[Date Prev][Date Next][Thread Prev][Thread Next][Date Index][Thread Index][Subject Index][Author Index]

Re: Having trouble pronouncing Dinosaur genus/species names

Don't forget Blackfoot, although i realize you were just 
citing a few examples of Native American groups. 

Also, i'm not sure the "-saurus" at the end of a name is 
really necessary, although it's an easy way to latinize 
something. However, some cultures don't seem to care for 
terms that combine one of their words with a Latin stem, 
e.g. -saurus, -mimus, -pelta, -ceratops, etc. 

There's nothing wrong with such a combination, but there 
are other ways to latinize a word too.

--- On Fri, 6/15/12, john-schneiderman@cox.net <john-schneiderman@cox.net> 

> From: john-schneiderman@cox.net <john-schneiderman@cox.net>
> Subject: Having trouble pronouncing Dinosaur genus/species names
> To: "Dinosaur Mailing List dinosaur@usc.edu" <dinosaur@usc.edu>
> Date: Friday, June 15, 2012, 4:28 PM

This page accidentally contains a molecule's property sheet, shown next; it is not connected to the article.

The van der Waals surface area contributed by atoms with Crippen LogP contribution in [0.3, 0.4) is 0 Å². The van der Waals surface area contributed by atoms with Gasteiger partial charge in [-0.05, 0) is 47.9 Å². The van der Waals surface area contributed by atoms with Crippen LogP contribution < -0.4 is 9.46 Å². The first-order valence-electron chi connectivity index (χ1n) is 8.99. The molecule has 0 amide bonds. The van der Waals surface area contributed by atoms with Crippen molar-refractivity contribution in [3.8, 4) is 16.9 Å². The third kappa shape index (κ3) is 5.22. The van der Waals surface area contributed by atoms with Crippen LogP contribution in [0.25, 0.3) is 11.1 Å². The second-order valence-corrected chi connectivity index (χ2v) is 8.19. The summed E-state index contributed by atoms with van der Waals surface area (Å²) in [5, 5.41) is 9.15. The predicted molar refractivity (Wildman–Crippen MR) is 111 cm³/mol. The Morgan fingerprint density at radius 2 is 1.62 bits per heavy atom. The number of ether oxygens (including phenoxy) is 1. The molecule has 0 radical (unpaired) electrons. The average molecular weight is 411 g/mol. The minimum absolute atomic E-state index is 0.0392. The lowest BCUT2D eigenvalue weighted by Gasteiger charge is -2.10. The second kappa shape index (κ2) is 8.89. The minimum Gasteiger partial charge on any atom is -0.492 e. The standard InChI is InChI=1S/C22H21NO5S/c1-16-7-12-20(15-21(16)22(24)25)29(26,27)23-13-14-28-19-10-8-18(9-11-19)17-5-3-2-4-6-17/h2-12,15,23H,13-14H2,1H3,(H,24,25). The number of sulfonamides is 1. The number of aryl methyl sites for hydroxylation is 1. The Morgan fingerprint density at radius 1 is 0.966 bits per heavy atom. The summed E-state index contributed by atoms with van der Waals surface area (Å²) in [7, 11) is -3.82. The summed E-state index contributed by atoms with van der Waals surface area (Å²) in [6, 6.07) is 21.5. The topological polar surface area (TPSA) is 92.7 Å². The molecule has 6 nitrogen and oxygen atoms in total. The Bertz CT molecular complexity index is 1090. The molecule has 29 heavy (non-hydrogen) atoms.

> I've always felt that since dinosaurs
> found in other countries seem to be using its language and
> use of tribal speak as sources of names [latinized in some
> cases] it is time we in the countries of North America
> [north of the Rio Grande] begin using native american words
> for new dinosaur names.
> Some examples: East coast [Mohican, Powhatan, Algonquin],
> Mid-west [Siouan language group], Mountain state [Dakota and
> Sioux languages], Southwestern states [Navajo, Zuni,
> Apache], West coast & Pacific northwest, Alaska,
> northern Canada [Inuktitut]
> Each language has a wonderful, rich culture, religion, and
> mythology a great source of very difficult names to
> pronounce but very much North American
> If I every find a mid-Cretaceous brachiosaurid on the
> Appalachian side of the Dakota Formation I'm sure to give it
> the name "Nishnabotnasaurus"